Specialty Reading Products and Services
Your local library or electronics store isn’t your only choice when shopping for digital book players or services for reading and listening. A number of specialty products and services are designed for people with vision loss. Here are some of the more popular ones:
Bookshare.org is a subscription service available exclusively to individuals with vision loss or people who have a learning disability. (You must provide proof of one or the other to join.) For an annual fee, members can download to their computers, PDAs, or specialty book players their choice of thousands of copyrighted bestsellers and periodicals. Non-members can download non-copyrighted material, such as classics by Charles Dickens and Jane Austen, free of charge.
Unlike other audio books, Bookshare titles are not read by human narrators. Rather, they produce synthetic speech based on the written text. Most computers come equipped with speech synthesizer software that can perform this function. Bookshare also enables you to read the text on your computer with the use of screen enlargement software, or on your PDA with a braille display.
Material at Bookshare.org is uploaded by volunteers—most of them blind or visually impaired themselves—and sometimes contains scanning errors, which are usually minor. To learn more, listen to an audio sample, or become a Bookshare member, go to the Bookshare website.
Peer Advisor Maribel Steel: Blind Bookworms Can Read Too
As an adult reader who has lost most of my eyesight to a degenerative eye condition, retinitis pigmentosa (RP), I’ve continued my love of reading by tapping into the world of the audiobook.
With the advent of the Internet, digital downloads of audiobooks are spilling out and being enjoyed by a voracious global reading community. One way to access a vast array of audiobooks is from the Talking Book Program through the National Library Service for the Blind and Physically Handicapped (NLS).
More Than Words Can Say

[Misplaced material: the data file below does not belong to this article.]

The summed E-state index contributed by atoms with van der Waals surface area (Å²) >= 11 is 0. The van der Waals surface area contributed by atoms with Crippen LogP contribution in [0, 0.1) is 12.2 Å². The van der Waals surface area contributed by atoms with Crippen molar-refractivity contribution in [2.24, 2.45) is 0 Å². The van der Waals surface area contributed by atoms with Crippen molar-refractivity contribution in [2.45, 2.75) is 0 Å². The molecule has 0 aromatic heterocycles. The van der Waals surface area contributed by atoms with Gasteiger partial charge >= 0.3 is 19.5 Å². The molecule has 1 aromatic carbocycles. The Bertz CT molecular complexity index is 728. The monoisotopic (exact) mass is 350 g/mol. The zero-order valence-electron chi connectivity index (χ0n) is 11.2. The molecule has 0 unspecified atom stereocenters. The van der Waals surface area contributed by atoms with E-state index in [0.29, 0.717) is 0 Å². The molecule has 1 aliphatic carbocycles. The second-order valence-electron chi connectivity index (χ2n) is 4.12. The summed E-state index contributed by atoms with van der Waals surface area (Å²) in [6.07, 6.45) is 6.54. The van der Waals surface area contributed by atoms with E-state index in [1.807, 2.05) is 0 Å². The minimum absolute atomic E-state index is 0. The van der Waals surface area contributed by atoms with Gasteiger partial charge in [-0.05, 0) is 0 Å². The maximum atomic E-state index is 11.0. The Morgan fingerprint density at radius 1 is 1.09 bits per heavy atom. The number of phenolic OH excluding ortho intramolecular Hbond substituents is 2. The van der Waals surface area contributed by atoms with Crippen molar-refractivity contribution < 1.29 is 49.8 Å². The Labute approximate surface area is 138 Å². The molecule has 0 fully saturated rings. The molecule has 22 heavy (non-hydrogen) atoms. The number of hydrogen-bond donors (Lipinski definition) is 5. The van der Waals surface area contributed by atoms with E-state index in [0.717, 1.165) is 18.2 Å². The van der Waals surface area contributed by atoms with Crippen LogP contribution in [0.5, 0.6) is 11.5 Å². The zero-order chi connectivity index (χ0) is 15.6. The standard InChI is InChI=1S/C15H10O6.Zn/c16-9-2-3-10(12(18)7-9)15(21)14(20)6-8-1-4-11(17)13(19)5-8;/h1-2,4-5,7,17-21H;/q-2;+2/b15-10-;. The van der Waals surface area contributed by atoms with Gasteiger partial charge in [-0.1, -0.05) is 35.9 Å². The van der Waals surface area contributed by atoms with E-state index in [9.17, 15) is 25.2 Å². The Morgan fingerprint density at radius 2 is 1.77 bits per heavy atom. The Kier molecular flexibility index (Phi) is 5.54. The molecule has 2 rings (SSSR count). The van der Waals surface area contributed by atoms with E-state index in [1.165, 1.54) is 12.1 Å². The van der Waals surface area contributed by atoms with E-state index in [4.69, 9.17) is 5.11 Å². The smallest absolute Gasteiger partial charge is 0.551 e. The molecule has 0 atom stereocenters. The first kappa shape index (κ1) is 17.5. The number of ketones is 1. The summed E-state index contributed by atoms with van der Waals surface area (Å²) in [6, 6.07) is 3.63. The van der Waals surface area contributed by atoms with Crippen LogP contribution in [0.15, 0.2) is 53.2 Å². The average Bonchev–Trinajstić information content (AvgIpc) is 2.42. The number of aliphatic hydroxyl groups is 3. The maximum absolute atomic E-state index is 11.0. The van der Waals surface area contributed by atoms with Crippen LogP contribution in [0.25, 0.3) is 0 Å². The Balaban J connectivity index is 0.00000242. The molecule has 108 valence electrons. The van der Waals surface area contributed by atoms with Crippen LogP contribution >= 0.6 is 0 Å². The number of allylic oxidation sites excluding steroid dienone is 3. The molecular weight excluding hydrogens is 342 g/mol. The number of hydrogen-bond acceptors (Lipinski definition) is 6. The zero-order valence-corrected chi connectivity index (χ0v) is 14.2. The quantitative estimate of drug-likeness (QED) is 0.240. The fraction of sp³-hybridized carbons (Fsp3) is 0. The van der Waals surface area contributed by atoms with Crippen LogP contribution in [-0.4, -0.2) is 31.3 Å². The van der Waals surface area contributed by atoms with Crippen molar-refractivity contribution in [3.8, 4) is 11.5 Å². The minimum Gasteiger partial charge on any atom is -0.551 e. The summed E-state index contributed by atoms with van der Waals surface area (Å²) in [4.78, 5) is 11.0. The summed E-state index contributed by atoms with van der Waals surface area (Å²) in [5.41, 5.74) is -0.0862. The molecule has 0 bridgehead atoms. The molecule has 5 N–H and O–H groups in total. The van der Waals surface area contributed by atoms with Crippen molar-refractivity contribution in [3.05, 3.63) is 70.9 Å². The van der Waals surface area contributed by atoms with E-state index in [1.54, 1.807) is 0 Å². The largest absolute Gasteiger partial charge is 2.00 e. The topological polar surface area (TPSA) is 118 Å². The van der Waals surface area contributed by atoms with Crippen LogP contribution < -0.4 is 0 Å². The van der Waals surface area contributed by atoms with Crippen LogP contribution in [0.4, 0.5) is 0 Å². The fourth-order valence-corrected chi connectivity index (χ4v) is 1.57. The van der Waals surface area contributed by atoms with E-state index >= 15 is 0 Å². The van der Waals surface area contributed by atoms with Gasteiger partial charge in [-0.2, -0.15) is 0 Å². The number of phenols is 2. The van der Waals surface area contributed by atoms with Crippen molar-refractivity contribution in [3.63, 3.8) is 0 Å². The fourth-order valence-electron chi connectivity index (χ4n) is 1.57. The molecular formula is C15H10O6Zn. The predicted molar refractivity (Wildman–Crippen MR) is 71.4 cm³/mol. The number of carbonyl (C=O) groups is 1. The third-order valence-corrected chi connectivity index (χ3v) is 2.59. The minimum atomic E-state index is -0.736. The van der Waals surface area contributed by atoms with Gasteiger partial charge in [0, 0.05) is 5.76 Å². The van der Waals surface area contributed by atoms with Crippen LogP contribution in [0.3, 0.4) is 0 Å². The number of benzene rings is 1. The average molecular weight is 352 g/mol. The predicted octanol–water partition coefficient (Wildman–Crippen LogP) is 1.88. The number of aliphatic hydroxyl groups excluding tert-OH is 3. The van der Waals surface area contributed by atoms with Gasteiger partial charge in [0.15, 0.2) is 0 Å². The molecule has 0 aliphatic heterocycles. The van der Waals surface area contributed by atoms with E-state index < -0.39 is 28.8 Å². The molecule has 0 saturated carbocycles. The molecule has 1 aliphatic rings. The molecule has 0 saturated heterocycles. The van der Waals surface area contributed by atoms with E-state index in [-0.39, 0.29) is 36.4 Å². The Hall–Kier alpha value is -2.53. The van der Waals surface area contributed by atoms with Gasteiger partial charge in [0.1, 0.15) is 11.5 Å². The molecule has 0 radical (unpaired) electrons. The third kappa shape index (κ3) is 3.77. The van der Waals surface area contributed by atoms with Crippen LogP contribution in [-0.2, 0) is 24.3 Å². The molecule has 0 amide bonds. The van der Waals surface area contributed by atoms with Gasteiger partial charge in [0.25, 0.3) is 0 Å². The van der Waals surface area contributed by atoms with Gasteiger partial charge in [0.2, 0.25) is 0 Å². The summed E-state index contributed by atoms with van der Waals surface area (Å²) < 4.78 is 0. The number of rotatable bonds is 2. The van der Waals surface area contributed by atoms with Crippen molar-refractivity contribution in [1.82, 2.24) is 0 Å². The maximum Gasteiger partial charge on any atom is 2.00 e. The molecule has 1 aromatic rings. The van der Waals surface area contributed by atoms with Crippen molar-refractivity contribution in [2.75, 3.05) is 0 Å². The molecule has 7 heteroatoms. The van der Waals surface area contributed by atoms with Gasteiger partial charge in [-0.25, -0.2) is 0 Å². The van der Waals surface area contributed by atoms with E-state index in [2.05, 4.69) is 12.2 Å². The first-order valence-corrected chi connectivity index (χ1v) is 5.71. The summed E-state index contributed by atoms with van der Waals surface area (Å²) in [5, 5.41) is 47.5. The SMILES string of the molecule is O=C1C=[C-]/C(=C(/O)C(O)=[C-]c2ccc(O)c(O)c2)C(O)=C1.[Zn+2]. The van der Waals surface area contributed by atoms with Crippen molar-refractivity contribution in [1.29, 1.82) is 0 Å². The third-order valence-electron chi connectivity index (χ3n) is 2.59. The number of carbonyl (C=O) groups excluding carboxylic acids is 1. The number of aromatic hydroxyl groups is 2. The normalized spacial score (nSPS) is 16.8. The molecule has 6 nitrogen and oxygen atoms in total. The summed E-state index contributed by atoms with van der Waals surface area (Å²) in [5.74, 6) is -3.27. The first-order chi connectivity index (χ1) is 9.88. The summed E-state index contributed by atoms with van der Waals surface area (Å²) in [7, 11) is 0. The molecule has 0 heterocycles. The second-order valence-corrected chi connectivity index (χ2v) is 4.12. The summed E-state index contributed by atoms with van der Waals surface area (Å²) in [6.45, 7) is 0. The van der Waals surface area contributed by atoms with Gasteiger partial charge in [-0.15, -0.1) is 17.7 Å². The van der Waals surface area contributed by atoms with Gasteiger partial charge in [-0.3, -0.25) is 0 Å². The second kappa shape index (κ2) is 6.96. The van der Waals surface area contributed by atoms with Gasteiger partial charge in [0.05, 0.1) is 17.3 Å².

When we put aside time to listen or read our favorite books or to discover new ones to add to our list, we are doing much more than simply reading. Engaging the brain to focus on a developing plot and the description of characters brings a multitude of benefits. Dive into a captivating book and you will:
- Increase the blood flow to the brain, creating stronger analytical thinking skills
- Improve focus and concentration
- Gain knowledge to help cope better with challenges
- Enhance mental stimulation that can trigger memory by following story plots and posing internal questions
- Become a better writer and communicator
- Expand vocabulary that boosts self-confidence when talking to others
- Foster empathy by being in another person’s thoughts and feelings
- Reduce stress by taking time to relax into another realm of ideas
Read more from Maribel at How to Get the Most from the Bard in Your Book at the Visually Impaired: Now What? blog. Also see Reading Apps for Booklovers Who Are Blind or Visually Impaired.
NFB-Newsline® is the equivalent of a news stand, but one that is available over your telephone. Created by the National Federation of the Blind, NFB-Newsline makes it possible for people with vision loss to read hundreds of different newspapers and dozens of magazines from any telephone. Here is how it works:
- After dialing a toll-free number and logging in with your passcode, you are welcomed by a very clear voice.
- From there, you can use your phone’s keypad to access any newspaper of your choice.
- You can skip forward or back by section, article, or sentence; have unfamiliar words spelled out to you; speed up or slow down the reading pace; and skim the headlines.
To listen to an audio sample, find out if you’re eligible, and to sign up, visit the NFB-Newsline® website.
Radio Reading Services
Radio reading services are available in many parts of the country. These services employ volunteer readers to provide audio radio access to newspapers, magazines, consumer information, and other materials that may not be readily available in braille or on tape.
Listeners can tune in for the day’s news, features, sports, business, opinions, advertisements, and other features. Public affairs programs are also available on many services, as are some books or story-based shows.
Radio reading services are typically broadcast on a sub-carrier channel of an FM radio station. Listeners must have a special, pre-tuned radio receiver to pick up the closed circuit broadcast. Receivers are frequently loaned to listeners by the reading service at no cost.
Some services provide radio reading services programming on television over a SAP (Second Audio Program) channel, community cable system, or FM cable service. Many services also offer live audio streaming of their programming over the Internet while others offer access to archived readings through the Internet or telephone dial-in system.
One popular internet radio service is ACB Radio from the American Council of the Blind. You can visit the site to listen to broadcasts. For more options, go to the International Association of Audio Information Services website to find a program near you.